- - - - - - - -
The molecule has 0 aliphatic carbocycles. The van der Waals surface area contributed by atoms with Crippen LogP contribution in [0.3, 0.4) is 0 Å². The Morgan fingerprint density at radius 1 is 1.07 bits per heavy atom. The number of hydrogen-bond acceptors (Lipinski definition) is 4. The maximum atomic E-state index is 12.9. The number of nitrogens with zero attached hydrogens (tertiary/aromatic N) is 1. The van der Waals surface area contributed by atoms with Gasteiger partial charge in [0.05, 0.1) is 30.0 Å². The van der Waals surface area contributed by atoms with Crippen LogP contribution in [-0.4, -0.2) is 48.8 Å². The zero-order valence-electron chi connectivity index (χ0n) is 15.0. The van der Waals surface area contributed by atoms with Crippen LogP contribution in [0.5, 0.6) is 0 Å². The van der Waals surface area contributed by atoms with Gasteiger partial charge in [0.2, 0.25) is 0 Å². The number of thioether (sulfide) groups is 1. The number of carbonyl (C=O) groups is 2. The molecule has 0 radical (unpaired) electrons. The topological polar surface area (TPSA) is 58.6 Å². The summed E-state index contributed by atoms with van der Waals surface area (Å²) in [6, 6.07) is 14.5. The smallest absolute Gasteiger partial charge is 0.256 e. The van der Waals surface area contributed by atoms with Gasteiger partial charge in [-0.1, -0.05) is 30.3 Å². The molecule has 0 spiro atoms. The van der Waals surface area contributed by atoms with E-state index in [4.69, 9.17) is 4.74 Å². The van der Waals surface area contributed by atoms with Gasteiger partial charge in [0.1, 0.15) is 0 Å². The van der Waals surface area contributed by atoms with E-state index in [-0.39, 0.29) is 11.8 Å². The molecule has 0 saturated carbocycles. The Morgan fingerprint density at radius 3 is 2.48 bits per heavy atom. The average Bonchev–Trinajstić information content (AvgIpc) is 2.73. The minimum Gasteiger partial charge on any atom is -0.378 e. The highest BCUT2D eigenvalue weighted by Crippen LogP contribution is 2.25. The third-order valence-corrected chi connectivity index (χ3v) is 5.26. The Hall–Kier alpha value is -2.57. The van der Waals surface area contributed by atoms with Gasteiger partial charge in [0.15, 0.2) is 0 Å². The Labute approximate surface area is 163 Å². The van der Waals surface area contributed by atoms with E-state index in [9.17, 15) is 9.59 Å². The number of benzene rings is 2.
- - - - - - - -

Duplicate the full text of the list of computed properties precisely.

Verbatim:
The molecule has 0 aliphatic carbocycles. The van der Waals surface area contributed by atoms with Crippen LogP contribution in [0.3, 0.4) is 0 Å². The Morgan fingerprint density at radius 1 is 1.07 bits per heavy atom. The number of hydrogen-bond acceptors (Lipinski definition) is 4. The maximum atomic E-state index is 12.9. The number of nitrogens with zero attached hydrogens (tertiary/aromatic N) is 1. The van der Waals surface area contributed by atoms with Gasteiger partial charge in [0.05, 0.1) is 30.0 Å². The van der Waals surface area contributed by atoms with Crippen LogP contribution in [-0.4, -0.2) is 48.8 Å². The zero-order valence-electron chi connectivity index (χ0n) is 15.0. The van der Waals surface area contributed by atoms with Crippen LogP contribution in [0.5, 0.6) is 0 Å². The van der Waals surface area contributed by atoms with Gasteiger partial charge in [0.2, 0.25) is 0 Å². The number of thioether (sulfide) groups is 1. The number of carbonyl (C=O) groups is 2. The molecule has 0 radical (unpaired) electrons. The topological polar surface area (TPSA) is 58.6 Å². The summed E-state index contributed by atoms with van der Waals surface area (Å²) in [6, 6.07) is 14.5. The smallest absolute Gasteiger partial charge is 0.256 e. The van der Waals surface area contributed by atoms with Gasteiger partial charge in [-0.1, -0.05) is 30.3 Å². The molecule has 0 spiro atoms. The van der Waals surface area contributed by atoms with E-state index in [4.69, 9.17) is 4.74 Å². The van der Waals surface area contributed by atoms with Gasteiger partial charge in [0.1, 0.15) is 0 Å². The van der Waals surface area contributed by atoms with E-state index in [-0.39, 0.29) is 11.8 Å². The molecule has 0 saturated carbocycles. The Morgan fingerprint density at radius 3 is 2.48 bits per heavy atom. The average Bonchev–Trinajstić information content (AvgIpc) is 2.73. The minimum Gasteiger partial charge on any atom is -0.378 e. The highest BCUT2D eigenvalue weighted by Crippen LogP contribution is 2.25. The third-order valence-corrected chi connectivity index (χ3v) is 5.26. The Hall–Kier alpha value is -2.57. The van der Waals surface area contributed by atoms with Gasteiger partial charge in [0.15, 0.2) is 0 Å². The Labute approximate surface area is 163 Å². The van der Waals surface area contributed by atoms with E-state index in [9.17, 15) is 9.59 Å². The number of benzene rings is 2.